I know I know. Spending a week listening to jazz in New York isn’t what most people reading this would consider ‘work’. But my purpose for posting isn’t merely to boast but to add some personal insights that might not have made it into the 400th edition of Jazz on 3 which transmits on Friday 22nd December 2006.
The stated aim of the programme was to take a health check on the city’s current jazz scene and to ask whether it’s still the jazz capital of the world. Well to break the suspense – and just in case there was any serious doubt - the answer to the second part of the question is, in my opinion, a definite yes: with 150 venues and probably the largest concentration of first rate players living in one vicinity it would be hard for any other locality to test.
However (don’t worry there’s more to the programme than that), it’s fair to say not all is entirely well in NYC jazz. Unprecedented rents are making it harder and harder for musicians and venues to get by in Manhattan and if you’re not one of the dozen or so artists guaranteed to sell out esteemed venues such as the Village Vanguard or the Blue Note, getting paid work is more difficult than ever. Furthermore the ailing cd retail industry has recently claimed one of the city’s best loved jazz outlets – Tower Records. For in depth interviews on these topics, plus exclusive recordings of Reggie Workman, Joe Lovano, Bob Belden’s Animation and Assif Tsahar’s Digital Primitives I’d suggest listening to the programme tonight, available on Listen Again until December 27th.
Needless to say, for anyone with an interest in this music (and the means to get there) I’d definitely recommend a trip. Every day of the week there’s a vast range of live jazz being performed in all sorts of venues around the city. I’ve posted some links to specific venues at the base of this text but a general tip is to get out of the city centre and into the suburbs. In particular - head over to Brooklyn where local musicians such as Tim Berne, Jason Lindner and Jim Black together with daring promoters at places like Barbes, Sista’s Place and The Tea Lounge are behind what the New York Times is calling the Brooklyn Jazz Renaissance.
For some photographs from our trip visit:
And for some eyewitness accounts accompanied by my own amateurish movie footage, read on…
Cooper Moore is undoubtedly one of the city’s best kept secrets. Former sideman with the likes of David S Ware and William Parker, his uniqueness is such that, by his own reckoning, he doesn’t even fit into New York’s relatively open-minded downtown avant-garde scene. Why? Well for a start he makes his own instruments: the diddley bow, the twanger and the bango are just a few of the oddly shaped string instruments which protruded from his shopping trolley when he arrived at the Tea Lounge on December 6th. His unique and uncompromising approach has kept him largely undocumented up until the last few years and his association with Israeli-born saxophonist Assif Tsahar, who has recorded Cooper Moore in various guises for his label hopscotchrecords.com. Here he is on diddley bow at the Tea Lounge:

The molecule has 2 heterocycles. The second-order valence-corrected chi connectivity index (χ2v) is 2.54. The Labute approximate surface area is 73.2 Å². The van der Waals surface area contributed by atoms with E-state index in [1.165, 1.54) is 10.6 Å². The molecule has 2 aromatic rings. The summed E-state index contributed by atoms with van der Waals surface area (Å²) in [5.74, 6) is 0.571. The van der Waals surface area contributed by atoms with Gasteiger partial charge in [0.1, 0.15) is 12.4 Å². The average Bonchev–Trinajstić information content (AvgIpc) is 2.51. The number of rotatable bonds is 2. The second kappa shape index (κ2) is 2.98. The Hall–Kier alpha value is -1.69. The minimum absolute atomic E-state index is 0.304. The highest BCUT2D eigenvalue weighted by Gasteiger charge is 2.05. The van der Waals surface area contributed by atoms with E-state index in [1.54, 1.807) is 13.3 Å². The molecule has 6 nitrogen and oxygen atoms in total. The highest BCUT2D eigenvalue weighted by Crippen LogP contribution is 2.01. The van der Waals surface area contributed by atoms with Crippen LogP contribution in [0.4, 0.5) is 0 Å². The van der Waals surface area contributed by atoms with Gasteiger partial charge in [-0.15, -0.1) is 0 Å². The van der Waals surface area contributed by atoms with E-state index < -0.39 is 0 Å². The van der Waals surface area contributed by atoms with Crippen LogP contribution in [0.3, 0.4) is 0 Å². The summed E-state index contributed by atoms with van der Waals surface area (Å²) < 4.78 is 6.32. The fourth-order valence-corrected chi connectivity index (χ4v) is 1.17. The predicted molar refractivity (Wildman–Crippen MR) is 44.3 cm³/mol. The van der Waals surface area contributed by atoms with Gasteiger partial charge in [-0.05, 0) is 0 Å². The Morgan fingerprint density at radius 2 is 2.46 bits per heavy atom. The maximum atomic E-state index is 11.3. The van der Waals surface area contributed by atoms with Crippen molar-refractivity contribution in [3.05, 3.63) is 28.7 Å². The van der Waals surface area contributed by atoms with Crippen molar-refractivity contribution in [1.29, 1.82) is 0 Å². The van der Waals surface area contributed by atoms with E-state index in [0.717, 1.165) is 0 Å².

While WKCR’s Phil Schaap has a dedicated core of fans within the city, beyond the station’s broadcast range only a few hardcore online listeners appreciate his singular and scholarly approach to the music. Every weekday morning for the last 36 years he’s presented a radio show focussed on the music of Charlie Parker. His biographical and discographical knowledge is astounding and he delivers his trademark 20 minute links without notes - making Jez’s eyes water in the process. The most remarkable moment however occurred when a listener called in to enquire the source of a particularly high quality pressing of a rare Jay Mcshann side. After explaining he’d mastered it himself, Phil proceeded to sing along to Bird’s solo. When the listener had rung off, we asked Phil to repeat the moment:
Another dedicated historian, this time concerning the music of Miles Davis, is producer, arranger and saxophonist Bob Belden. He helped produce those beautiful “Complete recordings of …” box sets. And when we were in town he happened to be performing the whole of “Bitches Brew” in sequence with his band Animation. You’ll be able to hear that set in full on Jazz on 3 in March 2007:
I just found this and it’s quite good. Joe Lovano talking about his Streams of Expression suite.
Here are some recommended venues. It isn’t an exhaustive list – just a few of the better ones I was able to visit whilst in town.
And look out for Reggie Workman's month long new music festival coming up in February 2007
I hope some of this is of interest
Producer, Jazz on 3
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